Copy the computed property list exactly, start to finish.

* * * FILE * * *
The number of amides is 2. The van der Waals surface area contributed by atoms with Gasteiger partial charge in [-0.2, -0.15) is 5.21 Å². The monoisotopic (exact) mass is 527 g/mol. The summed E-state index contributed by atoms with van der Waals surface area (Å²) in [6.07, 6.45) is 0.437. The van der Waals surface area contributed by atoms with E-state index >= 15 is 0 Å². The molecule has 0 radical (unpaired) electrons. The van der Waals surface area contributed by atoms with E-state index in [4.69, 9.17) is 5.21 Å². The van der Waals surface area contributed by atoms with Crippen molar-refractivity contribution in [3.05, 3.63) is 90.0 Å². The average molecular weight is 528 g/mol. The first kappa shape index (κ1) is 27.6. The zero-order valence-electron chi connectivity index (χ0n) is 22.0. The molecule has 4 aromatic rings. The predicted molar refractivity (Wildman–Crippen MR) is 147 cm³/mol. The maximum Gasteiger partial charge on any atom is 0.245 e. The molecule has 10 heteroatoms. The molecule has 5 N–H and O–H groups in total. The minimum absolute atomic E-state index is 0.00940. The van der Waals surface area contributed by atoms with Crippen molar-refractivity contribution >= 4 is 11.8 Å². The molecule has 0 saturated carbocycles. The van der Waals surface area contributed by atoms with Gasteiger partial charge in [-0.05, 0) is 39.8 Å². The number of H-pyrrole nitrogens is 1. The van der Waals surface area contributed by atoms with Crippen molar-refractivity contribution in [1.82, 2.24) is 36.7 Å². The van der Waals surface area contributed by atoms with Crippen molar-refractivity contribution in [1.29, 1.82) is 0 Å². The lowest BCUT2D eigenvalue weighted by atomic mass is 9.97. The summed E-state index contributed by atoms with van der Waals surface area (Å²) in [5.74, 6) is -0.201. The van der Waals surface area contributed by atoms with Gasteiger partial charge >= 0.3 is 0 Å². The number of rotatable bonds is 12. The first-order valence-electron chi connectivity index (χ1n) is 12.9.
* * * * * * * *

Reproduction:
The number of amides is 2. The van der Waals surface area contributed by atoms with Gasteiger partial charge in [-0.2, -0.15) is 5.21 Å². The monoisotopic (exact) mass is 527 g/mol. The summed E-state index contributed by atoms with van der Waals surface area (Å²) in [6.07, 6.45) is 0.437. The van der Waals surface area contributed by atoms with E-state index >= 15 is 0 Å². The molecule has 0 radical (unpaired) electrons. The van der Waals surface area contributed by atoms with E-state index in [4.69, 9.17) is 5.21 Å². The van der Waals surface area contributed by atoms with Crippen molar-refractivity contribution in [3.05, 3.63) is 90.0 Å². The average molecular weight is 528 g/mol. The first kappa shape index (κ1) is 27.6. The zero-order valence-electron chi connectivity index (χ0n) is 22.0. The molecule has 4 aromatic rings. The predicted molar refractivity (Wildman–Crippen MR) is 147 cm³/mol. The maximum Gasteiger partial charge on any atom is 0.245 e. The molecule has 10 heteroatoms. The molecule has 5 N–H and O–H groups in total. The minimum absolute atomic E-state index is 0.00940. The van der Waals surface area contributed by atoms with Crippen molar-refractivity contribution >= 4 is 11.8 Å². The molecule has 0 saturated carbocycles. The van der Waals surface area contributed by atoms with Gasteiger partial charge in [-0.05, 0) is 39.8 Å². The number of H-pyrrole nitrogens is 1. The van der Waals surface area contributed by atoms with Crippen molar-refractivity contribution in [1.82, 2.24) is 36.7 Å². The van der Waals surface area contributed by atoms with Crippen molar-refractivity contribution in [1.29, 1.82) is 0 Å². The lowest BCUT2D eigenvalue weighted by atomic mass is 9.97. The summed E-state index contributed by atoms with van der Waals surface area (Å²) in [5.74, 6) is -0.201. The van der Waals surface area contributed by atoms with Gasteiger partial charge >= 0.3 is 0 Å². The number of rotatable bonds is 12. The first-order valence-electron chi connectivity index (χ1n) is 12.9.